by Elie Rothschild*
Climate change reared its ugly head this hurricane season, with the Island of Puerto Rico getting hit especially hard. Hurricanes Irma and Maria (both category 5), made land less than a week apart. The destruction was wide spread and affected all of the 3.5 million residents.
The resulting loss of power and communications illustrated the vulnerability of a conventional energy infrastructure. An estimated 80 percent of transmission lines were felled, and cell phone towers damaged; people were left in the dark, with no way of knowing what to do, or how to let family and first responders know they were OK.
Because it has no domestic resources of fossil fuel, PR depends on imported oil for the majority of its energy production. Antiquated generators running on imported oil are expensive and inefficient. To date, solar PV has addressed Puerto Rico’s high energy costs, but no matter how modern the technology, it is still dependent on an overtaxed and antiquated grid.
Some experts estimate that it could take more than a year to bring power back to the entire island. This may be the timeline for conventional power sources, but solar PV can be implemented much more quickly and cost effectively. The question remains, can it be installed to sustain the extreme weather PR will inevitably endure in the future? To answer this, we need to examine solar installations post-Maria and post-Irma, to see what worked and what didn’t.
What didn’t work
Historically, solar PV installed on flat roofs has used conventional raised racking, with stanchions and rail: Roof anchors, every few feet, tie into structural supports under the roof, which results in numerous roof penetrations. This translates into an increased chance of roof failure due to leaks.
Also, this method of installation is laborious, and requires on site customization of rail lengths to handle roof undulations. Since the solar panels sit higher above the roof, they’re subjected to higher wind loads. Post hurricane images of the damage – aerial shots of missing panels and torn roofs – have shown that this is not the best fit for areas with extreme weather.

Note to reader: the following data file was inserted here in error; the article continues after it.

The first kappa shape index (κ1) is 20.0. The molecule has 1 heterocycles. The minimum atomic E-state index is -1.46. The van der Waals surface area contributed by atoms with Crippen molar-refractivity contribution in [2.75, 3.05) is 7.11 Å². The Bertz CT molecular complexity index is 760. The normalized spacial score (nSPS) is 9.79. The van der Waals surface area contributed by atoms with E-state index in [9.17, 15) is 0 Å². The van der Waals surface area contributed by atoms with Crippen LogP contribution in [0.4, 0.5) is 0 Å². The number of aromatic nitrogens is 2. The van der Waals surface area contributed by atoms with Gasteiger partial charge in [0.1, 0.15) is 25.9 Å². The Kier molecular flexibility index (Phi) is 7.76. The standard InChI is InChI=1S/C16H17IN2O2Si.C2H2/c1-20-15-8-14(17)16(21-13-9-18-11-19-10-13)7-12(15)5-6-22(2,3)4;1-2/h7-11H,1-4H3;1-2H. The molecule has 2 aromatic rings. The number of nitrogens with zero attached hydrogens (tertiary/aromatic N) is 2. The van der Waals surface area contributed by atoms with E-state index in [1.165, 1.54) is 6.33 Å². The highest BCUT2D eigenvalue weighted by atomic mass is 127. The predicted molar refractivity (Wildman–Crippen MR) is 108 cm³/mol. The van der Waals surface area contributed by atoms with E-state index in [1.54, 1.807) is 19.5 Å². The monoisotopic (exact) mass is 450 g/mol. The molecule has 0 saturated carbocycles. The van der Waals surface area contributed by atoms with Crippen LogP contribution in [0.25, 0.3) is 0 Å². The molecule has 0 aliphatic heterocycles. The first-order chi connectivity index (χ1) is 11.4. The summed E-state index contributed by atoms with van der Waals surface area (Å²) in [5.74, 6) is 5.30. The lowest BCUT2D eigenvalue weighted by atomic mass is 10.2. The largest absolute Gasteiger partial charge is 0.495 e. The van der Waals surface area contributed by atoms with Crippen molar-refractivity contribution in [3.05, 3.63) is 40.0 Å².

A system is only as strong as its weakest link; rigid structures, with no allowable give, were unable to withstand the 180 MPH rotating winds of a hurricane. Given the recent drive to rebuild Puerto Rico’s power grid with PV and batteries, it’s critical that these components are engineered to last.
What did work
A 645 kW rooftop array on the VA Hospital in San Juan (installed in 2015) is operating at 100 percent – even after facing sustained 180 MPH winds from hurricanes Irma and Maria. Why is it still operating? This particular system, which sits atop the 100-foot-tall deck of this 9-story building, was engineered to withstand 170 MPH burst of 3 seconds (ASCE 7-10).
The array was installed with a combination of ballast and mechanical anchors. It’s a pliant racking system that is polymer based, and injection molded from glass-reinforced nylon. This gives the array the ability to flex in multiple directions without breaking – the main reason it’s still on the roof.
Modules were clamped on the long rail, mounted in landscape at 5 or 10 degrees, and clamped 12” in from the edge. The design of the racking, combined with clamping the modules in the zone recommended by the module manufacturer, gave the array the necessary flexibility. Unlike more rigid aluminum systems that fight the winds, polymer-based systems have shown to operate much like a chain link fence, bending to extreme forces, rather than breaking.
With all of the available technology, plus today’s low costs, the damage wrought by these storms has given us a perfect opportunity to rebuild Puerto Rico’s energy infrastructure. With solar plus storage, island residents will not only benefit from a reliable and efficient grid, but also one that can be up and running much faster than conventional power plants. More importantly, now that we have proven and reliable rooftop PV systems that can withstand some of the most extreme weather nature can dish out, it’s time to start planning.
*Elie Rothschild is the sales manager at Sollega, a solar racking manufacturer focused on commercial flat rooftop PV and ballasted ground mounts.
The views and opinions expressed in this article are the author’s own, and do not necessarily reflect those held by pv magazine.
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